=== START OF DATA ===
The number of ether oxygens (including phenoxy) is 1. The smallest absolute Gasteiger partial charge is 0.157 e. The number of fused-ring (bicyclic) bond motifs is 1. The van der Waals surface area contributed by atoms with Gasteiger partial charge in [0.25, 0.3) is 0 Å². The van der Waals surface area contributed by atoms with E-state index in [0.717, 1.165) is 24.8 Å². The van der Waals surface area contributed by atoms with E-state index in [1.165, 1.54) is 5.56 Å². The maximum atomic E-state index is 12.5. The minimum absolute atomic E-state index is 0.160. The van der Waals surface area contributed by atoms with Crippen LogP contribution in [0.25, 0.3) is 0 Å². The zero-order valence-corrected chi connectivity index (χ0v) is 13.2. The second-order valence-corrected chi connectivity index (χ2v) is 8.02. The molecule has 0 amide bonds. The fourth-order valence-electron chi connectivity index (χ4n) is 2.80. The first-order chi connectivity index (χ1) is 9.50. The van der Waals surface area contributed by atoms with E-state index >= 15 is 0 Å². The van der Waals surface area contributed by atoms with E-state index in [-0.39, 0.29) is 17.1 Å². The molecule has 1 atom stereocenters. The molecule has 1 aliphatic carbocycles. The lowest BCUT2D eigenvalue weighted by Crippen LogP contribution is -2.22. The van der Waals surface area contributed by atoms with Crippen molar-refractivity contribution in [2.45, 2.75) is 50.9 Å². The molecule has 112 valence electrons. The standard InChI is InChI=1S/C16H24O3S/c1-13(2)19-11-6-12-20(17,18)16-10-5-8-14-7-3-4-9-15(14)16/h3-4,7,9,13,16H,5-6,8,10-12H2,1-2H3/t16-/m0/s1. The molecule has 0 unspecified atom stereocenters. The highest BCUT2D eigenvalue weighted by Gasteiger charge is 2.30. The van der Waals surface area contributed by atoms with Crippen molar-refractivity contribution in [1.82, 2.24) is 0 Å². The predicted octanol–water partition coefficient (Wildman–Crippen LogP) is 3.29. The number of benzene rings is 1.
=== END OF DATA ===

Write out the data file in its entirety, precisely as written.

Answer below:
The number of ether oxygens (including phenoxy) is 1. The smallest absolute Gasteiger partial charge is 0.157 e. The number of fused-ring (bicyclic) bond motifs is 1. The van der Waals surface area contributed by atoms with Gasteiger partial charge in [0.25, 0.3) is 0 Å². The van der Waals surface area contributed by atoms with E-state index in [0.717, 1.165) is 24.8 Å². The van der Waals surface area contributed by atoms with E-state index in [1.165, 1.54) is 5.56 Å². The maximum atomic E-state index is 12.5. The minimum absolute atomic E-state index is 0.160. The van der Waals surface area contributed by atoms with Crippen LogP contribution in [0.25, 0.3) is 0 Å². The zero-order valence-corrected chi connectivity index (χ0v) is 13.2. The second-order valence-corrected chi connectivity index (χ2v) is 8.02. The molecule has 0 amide bonds. The fourth-order valence-electron chi connectivity index (χ4n) is 2.80. The first-order chi connectivity index (χ1) is 9.50. The van der Waals surface area contributed by atoms with E-state index >= 15 is 0 Å². The van der Waals surface area contributed by atoms with E-state index in [-0.39, 0.29) is 17.1 Å². The molecule has 1 atom stereocenters. The molecule has 1 aliphatic carbocycles. The lowest BCUT2D eigenvalue weighted by Crippen LogP contribution is -2.22. The van der Waals surface area contributed by atoms with Crippen molar-refractivity contribution in [2.45, 2.75) is 50.9 Å². The molecule has 112 valence electrons. The standard InChI is InChI=1S/C16H24O3S/c1-13(2)19-11-6-12-20(17,18)16-10-5-8-14-7-3-4-9-15(14)16/h3-4,7,9,13,16H,5-6,8,10-12H2,1-2H3/t16-/m0/s1. The molecule has 0 unspecified atom stereocenters. The highest BCUT2D eigenvalue weighted by Gasteiger charge is 2.30. The van der Waals surface area contributed by atoms with Crippen molar-refractivity contribution in [1.82, 2.24) is 0 Å². The predicted octanol–water partition coefficient (Wildman–Crippen LogP) is 3.29. The number of benzene rings is 1.